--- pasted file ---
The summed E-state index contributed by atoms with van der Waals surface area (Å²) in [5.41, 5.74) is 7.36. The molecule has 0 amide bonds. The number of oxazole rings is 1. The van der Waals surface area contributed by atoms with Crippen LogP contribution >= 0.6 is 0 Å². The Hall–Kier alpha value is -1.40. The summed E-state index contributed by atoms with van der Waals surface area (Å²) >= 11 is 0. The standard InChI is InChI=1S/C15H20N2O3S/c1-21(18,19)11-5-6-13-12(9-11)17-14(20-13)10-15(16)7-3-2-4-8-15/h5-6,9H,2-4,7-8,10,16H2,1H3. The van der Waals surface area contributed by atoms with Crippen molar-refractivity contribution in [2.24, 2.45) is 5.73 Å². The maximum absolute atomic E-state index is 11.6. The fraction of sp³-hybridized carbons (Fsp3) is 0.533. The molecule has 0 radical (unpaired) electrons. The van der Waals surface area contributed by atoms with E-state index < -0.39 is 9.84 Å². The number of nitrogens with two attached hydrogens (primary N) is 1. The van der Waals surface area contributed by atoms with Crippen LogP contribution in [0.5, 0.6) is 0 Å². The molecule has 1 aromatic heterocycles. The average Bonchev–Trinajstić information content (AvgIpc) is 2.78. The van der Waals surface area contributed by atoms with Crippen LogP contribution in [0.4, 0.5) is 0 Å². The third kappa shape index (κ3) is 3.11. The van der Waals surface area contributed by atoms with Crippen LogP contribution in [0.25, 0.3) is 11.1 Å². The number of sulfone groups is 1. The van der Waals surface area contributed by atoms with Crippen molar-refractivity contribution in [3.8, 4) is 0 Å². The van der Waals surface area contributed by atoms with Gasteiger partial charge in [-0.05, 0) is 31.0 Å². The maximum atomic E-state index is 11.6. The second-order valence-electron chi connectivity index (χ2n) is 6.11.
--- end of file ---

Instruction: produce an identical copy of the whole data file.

The summed E-state index contributed by atoms with van der Waals surface area (Å²) in [5.41, 5.74) is 7.36. The molecule has 0 amide bonds. The number of oxazole rings is 1. The van der Waals surface area contributed by atoms with Crippen LogP contribution >= 0.6 is 0 Å². The Hall–Kier alpha value is -1.40. The summed E-state index contributed by atoms with van der Waals surface area (Å²) >= 11 is 0. The standard InChI is InChI=1S/C15H20N2O3S/c1-21(18,19)11-5-6-13-12(9-11)17-14(20-13)10-15(16)7-3-2-4-8-15/h5-6,9H,2-4,7-8,10,16H2,1H3. The van der Waals surface area contributed by atoms with Crippen molar-refractivity contribution in [2.24, 2.45) is 5.73 Å². The maximum absolute atomic E-state index is 11.6. The fraction of sp³-hybridized carbons (Fsp3) is 0.533. The molecule has 0 radical (unpaired) electrons. The van der Waals surface area contributed by atoms with E-state index < -0.39 is 9.84 Å². The number of nitrogens with two attached hydrogens (primary N) is 1. The van der Waals surface area contributed by atoms with Crippen LogP contribution in [0.5, 0.6) is 0 Å². The molecule has 1 aromatic heterocycles. The average Bonchev–Trinajstić information content (AvgIpc) is 2.78. The van der Waals surface area contributed by atoms with Crippen LogP contribution in [0.4, 0.5) is 0 Å². The third kappa shape index (κ3) is 3.11. The van der Waals surface area contributed by atoms with Crippen LogP contribution in [0.25, 0.3) is 11.1 Å². The number of sulfone groups is 1. The van der Waals surface area contributed by atoms with Crippen molar-refractivity contribution in [3.8, 4) is 0 Å². The van der Waals surface area contributed by atoms with Gasteiger partial charge in [-0.05, 0) is 31.0 Å². The maximum atomic E-state index is 11.6. The second-order valence-electron chi connectivity index (χ2n) is 6.11.